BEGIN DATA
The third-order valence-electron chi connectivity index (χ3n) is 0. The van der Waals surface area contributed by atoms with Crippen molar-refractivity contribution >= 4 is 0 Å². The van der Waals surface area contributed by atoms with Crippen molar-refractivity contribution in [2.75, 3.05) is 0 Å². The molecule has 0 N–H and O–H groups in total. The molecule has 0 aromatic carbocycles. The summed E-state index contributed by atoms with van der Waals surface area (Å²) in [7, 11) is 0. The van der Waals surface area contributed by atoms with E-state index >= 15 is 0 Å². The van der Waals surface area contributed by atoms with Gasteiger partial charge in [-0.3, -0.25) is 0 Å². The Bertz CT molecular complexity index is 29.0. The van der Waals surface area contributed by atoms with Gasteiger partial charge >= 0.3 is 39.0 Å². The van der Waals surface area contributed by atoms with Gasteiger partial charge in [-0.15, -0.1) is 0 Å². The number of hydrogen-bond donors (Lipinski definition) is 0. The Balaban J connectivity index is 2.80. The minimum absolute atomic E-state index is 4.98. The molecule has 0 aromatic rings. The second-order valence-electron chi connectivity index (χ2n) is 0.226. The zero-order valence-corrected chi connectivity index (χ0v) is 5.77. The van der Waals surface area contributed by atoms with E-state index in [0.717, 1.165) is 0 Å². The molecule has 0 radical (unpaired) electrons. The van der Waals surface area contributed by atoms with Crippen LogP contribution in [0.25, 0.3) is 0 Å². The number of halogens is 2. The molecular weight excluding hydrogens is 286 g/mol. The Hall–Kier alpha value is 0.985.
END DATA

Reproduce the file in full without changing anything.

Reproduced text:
The third-order valence-electron chi connectivity index (χ3n) is 0. The van der Waals surface area contributed by atoms with Crippen molar-refractivity contribution >= 4 is 0 Å². The van der Waals surface area contributed by atoms with Crippen molar-refractivity contribution in [2.75, 3.05) is 0 Å². The molecule has 0 N–H and O–H groups in total. The molecule has 0 aromatic carbocycles. The summed E-state index contributed by atoms with van der Waals surface area (Å²) in [7, 11) is 0. The van der Waals surface area contributed by atoms with E-state index >= 15 is 0 Å². The van der Waals surface area contributed by atoms with Gasteiger partial charge in [-0.3, -0.25) is 0 Å². The Bertz CT molecular complexity index is 29.0. The van der Waals surface area contributed by atoms with Gasteiger partial charge >= 0.3 is 39.0 Å². The van der Waals surface area contributed by atoms with Gasteiger partial charge in [-0.15, -0.1) is 0 Å². The number of hydrogen-bond donors (Lipinski definition) is 0. The Balaban J connectivity index is 2.80. The minimum absolute atomic E-state index is 4.98. The molecule has 0 aromatic rings. The second-order valence-electron chi connectivity index (χ2n) is 0.226. The zero-order valence-corrected chi connectivity index (χ0v) is 5.77. The van der Waals surface area contributed by atoms with E-state index in [0.717, 1.165) is 0 Å². The molecule has 0 radical (unpaired) electrons. The van der Waals surface area contributed by atoms with Crippen LogP contribution in [0.25, 0.3) is 0 Å². The number of halogens is 2. The molecular weight excluding hydrogens is 286 g/mol. The Hall–Kier alpha value is 0.985.